Energy Northwest schedules annual individual two-week long power generation outages at each of the Portland Hydroelectric Project’s (PHP) powerhouses, during which time they have a variety of its maintenance and repair crews visit and do work at both of the powerhouses.

  • Purpose: To accomplish a range of testing, measuring, repair and maintenance work that cannot be accomplished while the units are in operation.
  • Location: Dam 1 and Dam 2 
  • Schedule/status: Annually – for usually two weeks at each powerhouse - in the summer / fall period

Deliveries to and Removals from the PHP Powerhouses 

On an “as-needed” basis, diesel fuel and supplies are delivered to both of the Portland Hydroelectric Project’s (PHP) powerhouses.

  • Purpose: To ensure adequate fuel for emergency backup generators and other supplies as needed. Both PHP powerhouses have diesel generators that provide emergency power during electricity outages. 
  • Location: Dam 1 and Dam 2 
  • Schedule/status: As needed - infrequent 

PHP Power Transmission Line Assessment & Maintenance

Portland General Distribution Service’s (PGDS is a branch of Portland General Electric) designated forester periodically conducts site visits to assess the condition of the Portland Hydroelectric Project’s (PHP) power transmission line corridor. In consultation with the City and U.S. Forest Service (if on federal land) recommendations and decisions are made on proposed brushing and hazard tree removal.

  • Purpose: To protect the safety and integrity of the transmission line. 
  • Location: Power line Right of Way between Dam 1 and main gate
  • Schedule/status: Assessment: annually. Maintenance: on average, once every three years. PHP, PWB, and PGDS are considering increasing the scope of the yearly vegetation maintenance.

PHP Power Line Repairs

Portland General Distribution Service’s power line repair crews periodically visit the Portland Hydroelectric Project’s (PHP) transmission line corridor to repair any storm caused damage that may have occurred.

  • Purpose: To ensure continued operation of powerhouses and minimize the duration of power outages.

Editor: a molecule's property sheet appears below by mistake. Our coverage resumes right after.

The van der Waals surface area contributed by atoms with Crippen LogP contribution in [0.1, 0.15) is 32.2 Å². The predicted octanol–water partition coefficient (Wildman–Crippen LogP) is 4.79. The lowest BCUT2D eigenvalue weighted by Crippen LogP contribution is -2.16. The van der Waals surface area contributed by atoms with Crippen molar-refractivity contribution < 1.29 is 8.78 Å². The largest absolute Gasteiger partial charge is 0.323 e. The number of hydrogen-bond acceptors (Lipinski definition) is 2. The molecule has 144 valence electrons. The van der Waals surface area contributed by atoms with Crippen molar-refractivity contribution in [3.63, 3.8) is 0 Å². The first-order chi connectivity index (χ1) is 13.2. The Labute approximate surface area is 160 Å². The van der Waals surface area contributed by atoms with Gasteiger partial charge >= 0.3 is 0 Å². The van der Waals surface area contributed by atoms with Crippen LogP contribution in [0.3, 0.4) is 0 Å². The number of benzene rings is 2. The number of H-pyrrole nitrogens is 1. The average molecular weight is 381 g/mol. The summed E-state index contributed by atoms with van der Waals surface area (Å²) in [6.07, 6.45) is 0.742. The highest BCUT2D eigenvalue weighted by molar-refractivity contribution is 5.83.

• Location: Power line Right of Way between Dam 1 and main gate
  • Schedule/status: As needed following events causing damage to the PHP transmission lines.

Bull Run Lake Special Use Authorization Monitoring

PWB is required to conduct various wildlife and fish monitoring activities on an annual basis to maintain its special use authorization with the Forest Service for Bull Run Lake. Activities completed in 2020 include: avian surveys, spawning surveys, fish population estimates, and limnological monitoring. Planned activities for 2021 include: avian surveys, spawning surveys, fish population estimates, limnological monitoring, and amphibian surveys.

  • Purpose: To comply with mitigation and monitoring requirements of the Bull Run Lake Special Use Authorization.
  • Location:  Bull Run Lake
  • Schedule/status: Ongoing during field season (late spring through late fall)

Bilateral Compliance Agreement Interim Measures: Monitoring and Inspections

PWB is conducting routine Cryptosporidium monitoring at the intake as well as watershed inspections and environmental sampling as part of the requirements of the December 2017 Bilateral Compliance Agreement with Oregon Health Authority (OHA).

Environmental samples include tributary water and wildlife scat. Inspection categories include: security, diversion pool, soil erosion areas and sanitary facilities.

Supplementary wildlife monitoring activities may include (1) using live traps for collecting small mammal scat near the diversion pool and reservoirs and (2) deer surveys around Headworks.